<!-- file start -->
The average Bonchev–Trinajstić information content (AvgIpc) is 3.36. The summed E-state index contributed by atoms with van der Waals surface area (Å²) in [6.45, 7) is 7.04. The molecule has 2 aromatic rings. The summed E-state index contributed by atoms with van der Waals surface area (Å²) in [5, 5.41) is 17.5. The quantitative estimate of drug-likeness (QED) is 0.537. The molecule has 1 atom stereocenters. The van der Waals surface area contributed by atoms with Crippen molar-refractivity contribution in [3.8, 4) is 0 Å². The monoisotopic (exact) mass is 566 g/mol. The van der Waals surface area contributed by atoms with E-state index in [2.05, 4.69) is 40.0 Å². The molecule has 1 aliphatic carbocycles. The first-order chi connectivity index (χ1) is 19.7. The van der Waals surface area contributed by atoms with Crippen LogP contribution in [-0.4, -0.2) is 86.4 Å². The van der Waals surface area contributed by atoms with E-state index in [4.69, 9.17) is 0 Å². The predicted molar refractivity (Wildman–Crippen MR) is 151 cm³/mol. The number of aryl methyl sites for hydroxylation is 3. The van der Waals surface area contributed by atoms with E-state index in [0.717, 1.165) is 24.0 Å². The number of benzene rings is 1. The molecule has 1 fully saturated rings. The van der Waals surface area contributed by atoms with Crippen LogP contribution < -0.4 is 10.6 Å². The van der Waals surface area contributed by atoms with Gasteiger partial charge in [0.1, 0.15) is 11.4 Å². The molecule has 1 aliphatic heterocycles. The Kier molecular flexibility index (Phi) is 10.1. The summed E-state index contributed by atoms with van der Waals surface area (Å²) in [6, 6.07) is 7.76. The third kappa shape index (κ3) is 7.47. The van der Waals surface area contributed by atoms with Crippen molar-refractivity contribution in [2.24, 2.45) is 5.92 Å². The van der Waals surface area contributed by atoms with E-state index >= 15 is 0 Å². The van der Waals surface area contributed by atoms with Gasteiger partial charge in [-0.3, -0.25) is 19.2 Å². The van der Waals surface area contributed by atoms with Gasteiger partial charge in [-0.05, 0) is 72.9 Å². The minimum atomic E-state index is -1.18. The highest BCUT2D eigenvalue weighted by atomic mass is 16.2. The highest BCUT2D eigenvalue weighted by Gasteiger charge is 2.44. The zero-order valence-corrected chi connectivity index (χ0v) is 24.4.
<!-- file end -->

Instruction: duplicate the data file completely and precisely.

The average Bonchev–Trinajstić information content (AvgIpc) is 3.36. The summed E-state index contributed by atoms with van der Waals surface area (Å²) in [6.45, 7) is 7.04. The molecule has 2 aromatic rings. The summed E-state index contributed by atoms with van der Waals surface area (Å²) in [5, 5.41) is 17.5. The quantitative estimate of drug-likeness (QED) is 0.537. The molecule has 1 atom stereocenters. The van der Waals surface area contributed by atoms with Crippen molar-refractivity contribution in [3.8, 4) is 0 Å². The monoisotopic (exact) mass is 566 g/mol. The van der Waals surface area contributed by atoms with E-state index in [2.05, 4.69) is 40.0 Å². The molecule has 1 aliphatic carbocycles. The first-order chi connectivity index (χ1) is 19.7. The van der Waals surface area contributed by atoms with Crippen LogP contribution in [-0.4, -0.2) is 86.4 Å². The van der Waals surface area contributed by atoms with E-state index in [4.69, 9.17) is 0 Å². The predicted molar refractivity (Wildman–Crippen MR) is 151 cm³/mol. The number of aryl methyl sites for hydroxylation is 3. The van der Waals surface area contributed by atoms with E-state index in [0.717, 1.165) is 24.0 Å². The number of benzene rings is 1. The molecule has 1 fully saturated rings. The van der Waals surface area contributed by atoms with Crippen LogP contribution < -0.4 is 10.6 Å². The van der Waals surface area contributed by atoms with Gasteiger partial charge in [0.1, 0.15) is 11.4 Å². The molecule has 1 aliphatic heterocycles. The Kier molecular flexibility index (Phi) is 10.1. The summed E-state index contributed by atoms with van der Waals surface area (Å²) in [6, 6.07) is 7.76. The third kappa shape index (κ3) is 7.47. The van der Waals surface area contributed by atoms with Crippen molar-refractivity contribution in [2.24, 2.45) is 5.92 Å². The van der Waals surface area contributed by atoms with E-state index >= 15 is 0 Å². The van der Waals surface area contributed by atoms with Gasteiger partial charge in [-0.3, -0.25) is 19.2 Å². The van der Waals surface area contributed by atoms with Gasteiger partial charge in [-0.05, 0) is 72.9 Å². The minimum atomic E-state index is -1.18. The highest BCUT2D eigenvalue weighted by atomic mass is 16.2. The highest BCUT2D eigenvalue weighted by Gasteiger charge is 2.44. The zero-order valence-corrected chi connectivity index (χ0v) is 24.4.